October 23, 2021

At the Movies: Dune


I'll preface this by saying that I have not read Frank Herbert's novel. I did see the 1984 adaption, mainly for the shot of Sting wearing that green winged jockstrap... 

...and mercifully managed to block out everything else. So I came to this movie fairly unspoiled, although I have gleaned the basics of the plot over the years just from what's been written about the book. 

The main reason I wanted to see this movie was the director, Denis Villeneuve. He directed a bonafide SF classic in Arrival, and I am also very fond of his Blade Runner 2049 (which puts me in the minority, I believe). This movie reminded me a bit of Arrival, especially in the beginning, but as the film progressed I realized it was more like Blade Runner 2049, with its leisurely pace and scenes that are allowed to breathe. (This is not to say boring, at least for me. I wasn't bored by Dune, any more than Blade Runner.) I'm wondering if the same cinematographer was used for both, because a lot of the shots were constructed in similar ways. I know some people were complaining about his insistence that Dune should be seen on the big screen, but in this case I think he was right. I can't imagine trying to watch this movie on a tablet or--heaven forbid!--a phone. The way the shots are set up, emphasizing the terrible beauty of Arrakis with its endless dunes rolling over the horizon, the huge ships of House Atreides that fill the screen from corner to corner (and that gorgeous shot of the ship coming out of the water on their home planet), and not to mention the scene of the worm rearing up out of the sand and staring Paul down...this film is made for the big screen.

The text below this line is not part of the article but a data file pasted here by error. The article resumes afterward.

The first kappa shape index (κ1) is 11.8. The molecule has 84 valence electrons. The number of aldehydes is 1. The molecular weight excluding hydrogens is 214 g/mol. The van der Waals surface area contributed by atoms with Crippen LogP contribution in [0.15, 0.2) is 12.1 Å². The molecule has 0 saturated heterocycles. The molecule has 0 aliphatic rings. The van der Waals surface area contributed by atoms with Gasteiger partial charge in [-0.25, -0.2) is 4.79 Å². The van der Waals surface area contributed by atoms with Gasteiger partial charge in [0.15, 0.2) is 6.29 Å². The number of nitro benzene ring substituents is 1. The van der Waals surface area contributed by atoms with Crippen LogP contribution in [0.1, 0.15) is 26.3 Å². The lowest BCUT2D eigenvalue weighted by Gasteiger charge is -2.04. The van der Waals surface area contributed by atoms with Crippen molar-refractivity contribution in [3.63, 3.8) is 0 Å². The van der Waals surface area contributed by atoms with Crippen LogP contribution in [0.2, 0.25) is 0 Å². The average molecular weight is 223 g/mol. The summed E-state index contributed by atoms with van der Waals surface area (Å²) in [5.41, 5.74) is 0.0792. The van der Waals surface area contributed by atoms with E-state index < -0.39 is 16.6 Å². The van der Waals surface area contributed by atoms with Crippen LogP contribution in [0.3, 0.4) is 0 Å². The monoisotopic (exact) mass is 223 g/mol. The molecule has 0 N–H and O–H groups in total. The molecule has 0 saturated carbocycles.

This movie is nearly three hours long. I didn't look at my watch once all the way through it, and I didn't fall asleep. I guess it could be construed as slow, but to my way of thinking it was more deliberate. The director clearly knew where he was going and was confident enough in the material to take his time getting there. Timothee Chalamet, of course, was top billed as Paul Atreides, but in a sneaky way, Rebecca Ferguson's Jessica was really the protagonist. It was her scheming and insistence on bearing a son in defiance of the Bene Gesserit, and that son apparently being the culmination of their centuries-old breeding program, that set everything in motion. 

The only thing that bugged me about this movie was the sound mix. It was...less than stellar, shall we say? I always stick my fingers in my ears through the previews before any film, because in almost every theater I've been in, they're just so damned loud. I don't expect to do that with the feature itself, but I did with this one, in several spots. Fer gosh sake, people, when putting this film together did no one say "dial it down a bit?" The soundtrack was excellent, dark and brooding synthesizer-based music that complemented the story perfectly, but it overwhelmed the dialogue in a couple of places. I've already made up my mind to buy the Blu-Ray when it comes out, but I'll also be looking forward to the subtitles to catch what I missed. 

For my money, this is the SF film of the year so far. I hope it does well and Denis Villeneuve gets to make Dune Part II. 

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